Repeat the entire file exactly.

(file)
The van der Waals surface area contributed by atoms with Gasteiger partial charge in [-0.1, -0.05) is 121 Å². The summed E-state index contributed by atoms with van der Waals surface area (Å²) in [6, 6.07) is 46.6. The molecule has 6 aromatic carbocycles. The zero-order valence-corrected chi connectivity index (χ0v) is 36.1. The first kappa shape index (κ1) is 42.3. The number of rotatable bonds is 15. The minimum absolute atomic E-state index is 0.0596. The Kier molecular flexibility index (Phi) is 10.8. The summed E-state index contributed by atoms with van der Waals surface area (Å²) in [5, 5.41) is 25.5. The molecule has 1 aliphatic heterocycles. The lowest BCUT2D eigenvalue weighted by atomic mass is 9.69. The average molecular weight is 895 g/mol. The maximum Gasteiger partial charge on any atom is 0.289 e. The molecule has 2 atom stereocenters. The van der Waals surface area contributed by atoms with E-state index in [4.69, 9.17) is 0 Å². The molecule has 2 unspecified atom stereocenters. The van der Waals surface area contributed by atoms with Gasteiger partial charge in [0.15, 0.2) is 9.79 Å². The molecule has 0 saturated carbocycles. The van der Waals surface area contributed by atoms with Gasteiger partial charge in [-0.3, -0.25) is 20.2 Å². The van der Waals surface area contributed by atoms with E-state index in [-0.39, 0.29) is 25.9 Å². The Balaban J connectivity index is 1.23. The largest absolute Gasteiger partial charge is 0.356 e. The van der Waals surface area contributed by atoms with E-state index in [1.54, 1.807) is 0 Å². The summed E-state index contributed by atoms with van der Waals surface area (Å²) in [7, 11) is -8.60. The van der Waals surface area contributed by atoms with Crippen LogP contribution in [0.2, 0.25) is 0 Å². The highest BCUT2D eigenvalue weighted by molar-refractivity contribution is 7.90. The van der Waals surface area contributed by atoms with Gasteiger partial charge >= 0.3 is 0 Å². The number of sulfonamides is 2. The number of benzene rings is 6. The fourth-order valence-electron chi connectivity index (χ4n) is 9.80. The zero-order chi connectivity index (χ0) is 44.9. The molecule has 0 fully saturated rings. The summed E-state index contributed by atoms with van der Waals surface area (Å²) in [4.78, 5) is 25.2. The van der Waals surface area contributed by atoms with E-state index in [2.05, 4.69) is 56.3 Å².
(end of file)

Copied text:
The van der Waals surface area contributed by atoms with Gasteiger partial charge in [-0.1, -0.05) is 121 Å². The summed E-state index contributed by atoms with van der Waals surface area (Å²) in [6, 6.07) is 46.6. The molecule has 6 aromatic carbocycles. The zero-order valence-corrected chi connectivity index (χ0v) is 36.1. The first kappa shape index (κ1) is 42.3. The number of rotatable bonds is 15. The minimum absolute atomic E-state index is 0.0596. The Kier molecular flexibility index (Phi) is 10.8. The summed E-state index contributed by atoms with van der Waals surface area (Å²) in [5, 5.41) is 25.5. The molecule has 1 aliphatic heterocycles. The lowest BCUT2D eigenvalue weighted by atomic mass is 9.69. The average molecular weight is 895 g/mol. The maximum Gasteiger partial charge on any atom is 0.289 e. The molecule has 2 atom stereocenters. The van der Waals surface area contributed by atoms with E-state index in [4.69, 9.17) is 0 Å². The molecule has 2 unspecified atom stereocenters. The van der Waals surface area contributed by atoms with Gasteiger partial charge in [0.15, 0.2) is 9.79 Å². The molecule has 0 saturated carbocycles. The van der Waals surface area contributed by atoms with Gasteiger partial charge in [-0.3, -0.25) is 20.2 Å². The van der Waals surface area contributed by atoms with E-state index in [-0.39, 0.29) is 25.9 Å². The Balaban J connectivity index is 1.23. The largest absolute Gasteiger partial charge is 0.356 e. The van der Waals surface area contributed by atoms with E-state index in [1.54, 1.807) is 0 Å². The summed E-state index contributed by atoms with van der Waals surface area (Å²) in [7, 11) is -8.60. The van der Waals surface area contributed by atoms with Crippen LogP contribution in [0.2, 0.25) is 0 Å². The highest BCUT2D eigenvalue weighted by molar-refractivity contribution is 7.90. The van der Waals surface area contributed by atoms with Gasteiger partial charge >= 0.3 is 0 Å². The number of sulfonamides is 2. The number of benzene rings is 6. The fourth-order valence-electron chi connectivity index (χ4n) is 9.80. The zero-order chi connectivity index (χ0) is 44.9. The molecule has 0 fully saturated rings. The summed E-state index contributed by atoms with van der Waals surface area (Å²) in [4.78, 5) is 25.2. The van der Waals surface area contributed by atoms with E-state index in [2.05, 4.69) is 56.3 Å².